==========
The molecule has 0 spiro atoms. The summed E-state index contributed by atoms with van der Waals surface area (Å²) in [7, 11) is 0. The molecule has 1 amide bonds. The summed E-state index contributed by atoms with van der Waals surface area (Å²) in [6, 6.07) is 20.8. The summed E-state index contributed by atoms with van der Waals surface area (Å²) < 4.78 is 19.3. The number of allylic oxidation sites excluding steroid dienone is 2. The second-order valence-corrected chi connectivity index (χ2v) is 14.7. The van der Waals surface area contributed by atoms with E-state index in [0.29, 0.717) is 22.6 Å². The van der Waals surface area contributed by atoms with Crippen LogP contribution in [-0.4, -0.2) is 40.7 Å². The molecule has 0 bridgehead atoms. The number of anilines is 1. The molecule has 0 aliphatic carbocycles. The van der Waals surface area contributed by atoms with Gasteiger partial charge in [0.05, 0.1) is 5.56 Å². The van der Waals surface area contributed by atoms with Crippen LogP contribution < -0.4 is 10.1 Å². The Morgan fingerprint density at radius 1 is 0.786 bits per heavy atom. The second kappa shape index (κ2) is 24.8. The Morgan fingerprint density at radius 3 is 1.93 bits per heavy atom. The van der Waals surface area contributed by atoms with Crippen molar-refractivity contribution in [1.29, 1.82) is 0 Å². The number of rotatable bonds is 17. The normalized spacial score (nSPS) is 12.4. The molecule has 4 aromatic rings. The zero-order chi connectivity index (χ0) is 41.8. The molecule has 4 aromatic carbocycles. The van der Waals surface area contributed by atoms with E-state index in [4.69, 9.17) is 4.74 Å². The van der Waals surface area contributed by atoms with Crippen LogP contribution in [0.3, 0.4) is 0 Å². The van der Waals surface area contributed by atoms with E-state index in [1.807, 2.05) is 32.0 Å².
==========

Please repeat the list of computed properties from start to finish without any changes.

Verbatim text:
The molecule has 0 spiro atoms. The summed E-state index contributed by atoms with van der Waals surface area (Å²) in [7, 11) is 0. The molecule has 1 amide bonds. The summed E-state index contributed by atoms with van der Waals surface area (Å²) in [6, 6.07) is 20.8. The summed E-state index contributed by atoms with van der Waals surface area (Å²) < 4.78 is 19.3. The number of allylic oxidation sites excluding steroid dienone is 2. The second-order valence-corrected chi connectivity index (χ2v) is 14.7. The van der Waals surface area contributed by atoms with E-state index in [0.29, 0.717) is 22.6 Å². The van der Waals surface area contributed by atoms with Crippen LogP contribution in [-0.4, -0.2) is 40.7 Å². The molecule has 0 bridgehead atoms. The number of anilines is 1. The molecule has 0 aliphatic carbocycles. The van der Waals surface area contributed by atoms with Gasteiger partial charge in [0.05, 0.1) is 5.56 Å². The van der Waals surface area contributed by atoms with Crippen LogP contribution < -0.4 is 10.1 Å². The Morgan fingerprint density at radius 1 is 0.786 bits per heavy atom. The second kappa shape index (κ2) is 24.8. The Morgan fingerprint density at radius 3 is 1.93 bits per heavy atom. The van der Waals surface area contributed by atoms with Crippen molar-refractivity contribution in [1.29, 1.82) is 0 Å². The number of rotatable bonds is 17. The normalized spacial score (nSPS) is 12.4. The molecule has 4 aromatic rings. The zero-order chi connectivity index (χ0) is 41.8. The molecule has 4 aromatic carbocycles. The van der Waals surface area contributed by atoms with E-state index in [4.69, 9.17) is 4.74 Å². The van der Waals surface area contributed by atoms with Crippen LogP contribution in [0.3, 0.4) is 0 Å². The van der Waals surface area contributed by atoms with E-state index in [1.807, 2.05) is 32.0 Å².